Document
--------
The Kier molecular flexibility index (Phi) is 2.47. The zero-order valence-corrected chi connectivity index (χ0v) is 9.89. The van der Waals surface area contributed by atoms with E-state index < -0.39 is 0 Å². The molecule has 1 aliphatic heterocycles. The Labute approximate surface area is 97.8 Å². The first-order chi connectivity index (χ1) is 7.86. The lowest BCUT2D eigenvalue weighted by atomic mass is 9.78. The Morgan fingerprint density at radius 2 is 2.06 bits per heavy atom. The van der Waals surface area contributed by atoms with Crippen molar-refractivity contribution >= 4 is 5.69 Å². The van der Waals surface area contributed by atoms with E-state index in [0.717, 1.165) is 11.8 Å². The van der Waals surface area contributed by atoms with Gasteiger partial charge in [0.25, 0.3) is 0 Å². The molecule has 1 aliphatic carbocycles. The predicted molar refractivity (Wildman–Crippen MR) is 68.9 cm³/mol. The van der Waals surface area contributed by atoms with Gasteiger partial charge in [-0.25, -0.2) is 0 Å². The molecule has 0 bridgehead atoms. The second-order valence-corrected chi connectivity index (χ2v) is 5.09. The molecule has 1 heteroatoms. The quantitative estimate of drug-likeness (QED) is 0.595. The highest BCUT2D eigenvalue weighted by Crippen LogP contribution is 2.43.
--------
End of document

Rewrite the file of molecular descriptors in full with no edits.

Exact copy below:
The Kier molecular flexibility index (Phi) is 2.47. The zero-order valence-corrected chi connectivity index (χ0v) is 9.89. The van der Waals surface area contributed by atoms with E-state index < -0.39 is 0 Å². The molecule has 1 aliphatic heterocycles. The Labute approximate surface area is 97.8 Å². The first-order chi connectivity index (χ1) is 7.86. The lowest BCUT2D eigenvalue weighted by atomic mass is 9.78. The Morgan fingerprint density at radius 2 is 2.06 bits per heavy atom. The van der Waals surface area contributed by atoms with Crippen molar-refractivity contribution >= 4 is 5.69 Å². The van der Waals surface area contributed by atoms with E-state index in [0.717, 1.165) is 11.8 Å². The van der Waals surface area contributed by atoms with Gasteiger partial charge in [0.25, 0.3) is 0 Å². The molecule has 1 aliphatic carbocycles. The predicted molar refractivity (Wildman–Crippen MR) is 68.9 cm³/mol. The van der Waals surface area contributed by atoms with Gasteiger partial charge in [-0.25, -0.2) is 0 Å². The molecule has 0 bridgehead atoms. The second-order valence-corrected chi connectivity index (χ2v) is 5.09. The molecule has 1 heteroatoms. The quantitative estimate of drug-likeness (QED) is 0.595. The highest BCUT2D eigenvalue weighted by Crippen LogP contribution is 2.43.